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How the Maserati Birdcage became the lightest Le Mans car of 1960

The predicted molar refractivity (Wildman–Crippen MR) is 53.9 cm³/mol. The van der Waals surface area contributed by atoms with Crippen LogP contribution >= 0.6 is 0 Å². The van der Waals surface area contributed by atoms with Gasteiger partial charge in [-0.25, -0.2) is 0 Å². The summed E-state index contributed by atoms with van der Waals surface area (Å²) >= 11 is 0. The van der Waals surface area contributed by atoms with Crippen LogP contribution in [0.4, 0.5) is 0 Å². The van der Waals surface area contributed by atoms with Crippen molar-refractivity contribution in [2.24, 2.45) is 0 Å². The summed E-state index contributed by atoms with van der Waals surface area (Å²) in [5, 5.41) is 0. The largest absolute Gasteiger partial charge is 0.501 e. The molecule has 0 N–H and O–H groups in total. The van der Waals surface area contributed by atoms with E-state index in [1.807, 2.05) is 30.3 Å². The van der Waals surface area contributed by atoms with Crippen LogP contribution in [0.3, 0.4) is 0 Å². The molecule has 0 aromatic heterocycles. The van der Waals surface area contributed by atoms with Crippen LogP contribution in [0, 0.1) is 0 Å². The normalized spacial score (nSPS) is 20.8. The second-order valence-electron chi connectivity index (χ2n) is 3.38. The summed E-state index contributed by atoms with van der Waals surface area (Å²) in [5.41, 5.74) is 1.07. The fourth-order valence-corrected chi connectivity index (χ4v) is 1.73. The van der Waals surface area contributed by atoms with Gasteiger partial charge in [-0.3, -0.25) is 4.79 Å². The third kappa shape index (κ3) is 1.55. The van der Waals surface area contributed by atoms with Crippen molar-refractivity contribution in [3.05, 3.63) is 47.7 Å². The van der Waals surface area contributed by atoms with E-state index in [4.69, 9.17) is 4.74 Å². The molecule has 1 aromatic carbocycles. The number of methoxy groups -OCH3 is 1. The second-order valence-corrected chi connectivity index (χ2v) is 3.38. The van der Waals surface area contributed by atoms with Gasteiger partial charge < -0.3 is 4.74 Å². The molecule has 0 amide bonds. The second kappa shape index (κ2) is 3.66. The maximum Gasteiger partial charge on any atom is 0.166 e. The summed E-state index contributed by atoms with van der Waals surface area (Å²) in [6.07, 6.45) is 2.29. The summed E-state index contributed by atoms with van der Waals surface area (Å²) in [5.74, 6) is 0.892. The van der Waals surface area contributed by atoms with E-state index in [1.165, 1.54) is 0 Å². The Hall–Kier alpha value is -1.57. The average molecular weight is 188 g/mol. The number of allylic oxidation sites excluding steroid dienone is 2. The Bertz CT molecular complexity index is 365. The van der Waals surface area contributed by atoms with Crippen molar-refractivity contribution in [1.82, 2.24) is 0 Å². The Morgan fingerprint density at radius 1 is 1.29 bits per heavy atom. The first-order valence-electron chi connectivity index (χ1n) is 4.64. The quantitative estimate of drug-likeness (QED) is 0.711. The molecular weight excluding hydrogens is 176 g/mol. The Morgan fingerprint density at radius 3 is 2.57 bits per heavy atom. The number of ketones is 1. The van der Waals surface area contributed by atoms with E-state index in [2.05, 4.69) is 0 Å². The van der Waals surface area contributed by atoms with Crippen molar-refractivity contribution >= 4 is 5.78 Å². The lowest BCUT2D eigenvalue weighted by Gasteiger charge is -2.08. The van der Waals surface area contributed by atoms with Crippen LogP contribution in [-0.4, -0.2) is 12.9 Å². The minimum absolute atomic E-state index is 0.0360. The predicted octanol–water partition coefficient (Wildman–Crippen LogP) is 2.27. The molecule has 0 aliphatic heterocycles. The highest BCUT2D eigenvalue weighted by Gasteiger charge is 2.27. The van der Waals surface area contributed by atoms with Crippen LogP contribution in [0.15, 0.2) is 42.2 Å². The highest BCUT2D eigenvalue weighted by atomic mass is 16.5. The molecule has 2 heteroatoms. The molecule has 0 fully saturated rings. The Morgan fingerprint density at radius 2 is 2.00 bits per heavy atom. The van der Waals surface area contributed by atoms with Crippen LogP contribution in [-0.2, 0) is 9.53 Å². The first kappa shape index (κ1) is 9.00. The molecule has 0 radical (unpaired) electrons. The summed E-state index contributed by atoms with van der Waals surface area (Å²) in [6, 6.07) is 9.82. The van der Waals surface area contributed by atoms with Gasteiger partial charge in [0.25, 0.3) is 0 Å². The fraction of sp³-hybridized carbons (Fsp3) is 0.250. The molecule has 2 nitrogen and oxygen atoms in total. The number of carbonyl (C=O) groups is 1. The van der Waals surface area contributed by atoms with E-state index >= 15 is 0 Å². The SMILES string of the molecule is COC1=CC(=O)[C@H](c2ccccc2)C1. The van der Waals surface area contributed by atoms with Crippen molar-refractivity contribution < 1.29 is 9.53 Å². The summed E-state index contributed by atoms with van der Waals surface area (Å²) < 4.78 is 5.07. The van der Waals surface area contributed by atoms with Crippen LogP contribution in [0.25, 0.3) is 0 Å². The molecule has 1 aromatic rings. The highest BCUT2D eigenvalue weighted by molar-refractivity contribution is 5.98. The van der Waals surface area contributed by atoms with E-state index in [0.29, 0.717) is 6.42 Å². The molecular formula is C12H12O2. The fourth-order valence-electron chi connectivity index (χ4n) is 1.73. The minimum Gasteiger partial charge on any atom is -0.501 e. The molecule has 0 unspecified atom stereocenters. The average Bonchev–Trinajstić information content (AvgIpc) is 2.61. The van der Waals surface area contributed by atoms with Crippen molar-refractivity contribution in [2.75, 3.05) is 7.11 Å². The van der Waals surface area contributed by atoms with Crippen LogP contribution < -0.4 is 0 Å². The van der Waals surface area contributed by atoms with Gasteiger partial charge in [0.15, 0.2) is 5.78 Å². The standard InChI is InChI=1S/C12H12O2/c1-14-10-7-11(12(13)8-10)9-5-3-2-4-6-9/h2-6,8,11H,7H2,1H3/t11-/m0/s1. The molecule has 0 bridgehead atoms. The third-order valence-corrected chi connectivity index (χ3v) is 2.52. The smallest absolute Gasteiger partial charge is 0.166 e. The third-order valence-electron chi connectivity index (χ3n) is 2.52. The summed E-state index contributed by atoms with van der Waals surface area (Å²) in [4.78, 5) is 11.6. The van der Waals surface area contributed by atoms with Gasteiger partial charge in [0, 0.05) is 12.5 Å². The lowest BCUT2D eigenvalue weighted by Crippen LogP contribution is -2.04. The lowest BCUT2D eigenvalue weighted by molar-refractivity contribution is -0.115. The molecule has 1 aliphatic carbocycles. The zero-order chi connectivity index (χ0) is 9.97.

By 1958, Maserati was rather short on cash and in need of a design that could be successful on the race track. In order to produce such a machine, brilliant engineer Giulio Alfieri decided to make the most of Le Mans regulations, lightening Maserati's chassis to the absolute minimum while still using four-cylinder power. For the Tipo 60 first tested by Stirling Moss in May 1959, Alfieri's team welded around 200 tiny steel tubes to form a cage-like structure, adding a 2.0-liter four-cylinder and an alloy body with a deeply recessed windshield. This ultra-low seating position would also result in massive wheel wells, under which lay the latest in tire development.